The Third "Master" In Omega's Trilogy of Tool Watches: The Railmaster Explained

Over the years, we’ve seen a dizzying array of tool watches designed for specific uses. Many we’ve featured on Hodinkee – pilots’ watches, dive watches, a soccer watch, even a computer nerd’s watch.

The 1950s and ‘60s found many of the big Swiss watch companies matching or one-upping each other with their tool watches. One genre that caught on, oddly enough, was the scientist’s watch, identified by added protection against magnetic fields.

In 1954, Rolex introduced its Milgauss model. In 1955, IWC countered with the Ingenieur. And in 1957, Omega joined the anti-magnetic party with the Railmaster which, with the Speedmaster and Seamaster, completed the holy trinity of Omega ‘masters (the Flightmaster came along later, and didn't last all that long).

So what was the, ahem, attraction of these fiercly anti-magnetic watches? Was it inspired by the Cold War and Space Race, when science was pushing limits and making news? We don’t know for sure, but we love the watches.

Today we’re showing you one of the originals – an Omega Railmaster from the late ‘50s. The Railmaster, unlike the Ingenieur and Milgauss, doesn’t scream its raison d’être. Rather it gives a nostalgic nod to the earlier days of rail travel, rather than the jetset era in which it was born. The styling is classic, with the elegant and highly sought-after broad arrow handset, prominent minute track and Arabic quarter hour numbers. Though the Railmaster has flown under the radar for many Omega fans, it is a model still sold by Omega today and some of the design features can still be seen on other Omega models. This vintage model is so clean and simple, with just the right amount of patina in the ochre markers and hands.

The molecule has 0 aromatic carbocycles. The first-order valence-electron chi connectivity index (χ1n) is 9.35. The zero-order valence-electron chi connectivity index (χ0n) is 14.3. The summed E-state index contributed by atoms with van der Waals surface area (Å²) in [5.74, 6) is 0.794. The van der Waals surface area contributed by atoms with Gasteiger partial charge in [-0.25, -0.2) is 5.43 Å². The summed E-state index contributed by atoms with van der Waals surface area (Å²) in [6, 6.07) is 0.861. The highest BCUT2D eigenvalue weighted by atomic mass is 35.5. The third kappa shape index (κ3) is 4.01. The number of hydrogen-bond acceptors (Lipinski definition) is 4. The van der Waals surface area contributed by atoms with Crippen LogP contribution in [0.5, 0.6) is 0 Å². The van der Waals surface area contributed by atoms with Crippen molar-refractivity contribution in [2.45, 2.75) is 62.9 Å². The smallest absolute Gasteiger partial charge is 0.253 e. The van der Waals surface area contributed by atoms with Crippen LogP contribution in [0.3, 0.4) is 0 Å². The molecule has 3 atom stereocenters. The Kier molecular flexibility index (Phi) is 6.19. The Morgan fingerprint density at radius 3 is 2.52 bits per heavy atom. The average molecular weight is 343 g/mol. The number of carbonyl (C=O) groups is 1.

This Railmaster belongs to a Japanese collector and will be featured in Antiquorum’s upcoming auction on September 15th. The estimated sale price is remarkably reasonable for such a collectible classic, looking to fetch between five and seven thousand dollars. Get the details here.

Quick Tip: Three watches were launched in 1957 by Omega; and they all featured broad-arrow hands.  They were the Railmaster seen here, the original Speedmaster, and the Ranchero.  All three of which are highly sought-after by collectors.